By Diana Nelson Jones
Pittsburgh, PA (January 17, 2012)- I’m trying to imagine a very hot summer day. OK, I’m imagining it. Walking on a block with no trees, weary, dripping and miserable, the heat beating down making my hair itch. Then I round a corner and, ahhhh, shade. I release the breath I’ve been holding. Trees, one after the other, line the street. Instant relief.
That’s one of the reasons most people love trees even if they don’t hug them. Beyond personal comfort, trees give us better air, catch stormwater, shelter wildlife and improve property value. That’s the short list.
In the past several years, with work by Tree Pittsburgh and TreeVitalize, Pittsburgh has hit a higher gear in service to its trees, although we’re still playing catch-up since a 2005 study showed that we had one street tree for every 10 people. The national average is one tree to two people.
Next week, we undertake the first comprehensive urban canopy inventory and master plan. Tree Pittsburgh will hold a series of public meetings to begin formulating it. They are all free, with refreshments, from 5:30 to 7:30 p.m.: Jan. 23, Union Project, 801 N. Negley Avenue, Highland Park; Jan. 24, Children’s Museum, 10 Children’s Way, Allegheny Center; Jan. 25, WYEP, 67 Bedford Square, South Side.
A symposium in 2010 laid the groundwork for the master plan, said Danielle Crumrine, executive director of Tree Pittsburgh (formerly Friends of the Pittsburgh Urban Forest). It was informed by two studies — a tree canopy analysis, which showed that we are 42 percent covered, and a random sampling of plots, each a tenth of an acre.
Using USDA Forest Service software, two visiting arborists and local residents sampled plots for a month, looking at everything growing on it, she said. “That allowed us to understand what types of trees we have, their age, their condition.” The study identified the most common species as black locust, Norway maple and black cherry and that 58 percent of the trees were less than 6 inches in diameter. It was hardly a full inventory, but the sample trees were determined to remove 519 tons of pollution a year, store 497,000 tons of carbon and save $3.13 million in energy in buildings.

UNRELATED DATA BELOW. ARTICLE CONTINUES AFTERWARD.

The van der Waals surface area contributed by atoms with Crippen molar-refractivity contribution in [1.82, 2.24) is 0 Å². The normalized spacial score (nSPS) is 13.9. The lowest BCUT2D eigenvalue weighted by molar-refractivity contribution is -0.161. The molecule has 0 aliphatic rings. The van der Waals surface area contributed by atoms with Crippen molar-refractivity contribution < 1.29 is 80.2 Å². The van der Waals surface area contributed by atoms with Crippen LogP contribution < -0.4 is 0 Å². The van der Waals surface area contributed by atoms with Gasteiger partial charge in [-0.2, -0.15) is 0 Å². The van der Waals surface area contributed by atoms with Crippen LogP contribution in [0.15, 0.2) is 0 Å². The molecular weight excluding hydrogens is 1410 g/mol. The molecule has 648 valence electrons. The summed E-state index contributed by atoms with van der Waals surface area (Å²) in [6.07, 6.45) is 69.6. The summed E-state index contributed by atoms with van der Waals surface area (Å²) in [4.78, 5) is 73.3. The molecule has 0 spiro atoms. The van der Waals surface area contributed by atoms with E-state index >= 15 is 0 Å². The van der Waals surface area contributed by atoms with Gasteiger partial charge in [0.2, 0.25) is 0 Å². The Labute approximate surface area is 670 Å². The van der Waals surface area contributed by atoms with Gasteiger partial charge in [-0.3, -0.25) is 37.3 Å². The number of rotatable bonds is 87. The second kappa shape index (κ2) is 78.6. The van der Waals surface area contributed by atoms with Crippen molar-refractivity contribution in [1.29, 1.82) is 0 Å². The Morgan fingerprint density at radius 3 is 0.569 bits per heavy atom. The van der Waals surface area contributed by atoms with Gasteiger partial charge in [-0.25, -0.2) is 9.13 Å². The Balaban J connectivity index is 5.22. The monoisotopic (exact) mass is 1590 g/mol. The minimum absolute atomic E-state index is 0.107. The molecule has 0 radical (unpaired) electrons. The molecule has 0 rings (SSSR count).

The master plan will be “a road map with details, recommendations and resources we need to manage our city’s urban forest,” Ms. Crumrine said. “More important, it describes a shared vision for the future of our urban forest. “Our trees have come to define our identity,” she said, citing the “green wrap around the city” when you come through the Fort Pitt Tunnels. “We have the topography to thank.”
At treepittsburgh.org, people have been filling out surveys, sharing tree stories as input for the planning process. The master plan will be a collaboration between Tree Pittsburgh and Tree Vitalize, with the city, nonprofits, academic and public support. The street tree inventory the city commissioned in 2005 shocked most people who thought we had double the number we did. It only counted sidewalk trees of which we had 30,000, but 10 percent of them were in such poor condition they had to be cut down.
“We did a lot of fundraising with that report in hand,” Mr. Crumrine said. “It enabled us to frame the problem and gave us measurable steps to take.” Tree Pittsburgh began managing contracts for the city to get street trees pruned. It started a Tree Tender program to train residents on the finer points of pruning and tree care.
“Then TreeVitalize came to town and things started to snowball,” she said.
In 2008, the city, county, state and Western Pennsylvania Conservancy created TreeVitalize Pittsburgh and planted its first tree in Lawrenceville, which had been bereft of trees when Molly Stephany moved there in the early 2000s and became active in tree care. She is a tree tender. “I grew up in suburbs with a bunch of land and trees,” she said. “I liked Lawrenceville but I had a lot of anxiety and finally realized it was because there weren’t any trees. I needed trees if I was going to live here.”
When I walk home to my tree-lined street on hot summer days, I think about that sometimes. Would this street be half as desirable if there were no street trees? My answer would have to be no, and not even half but not at all.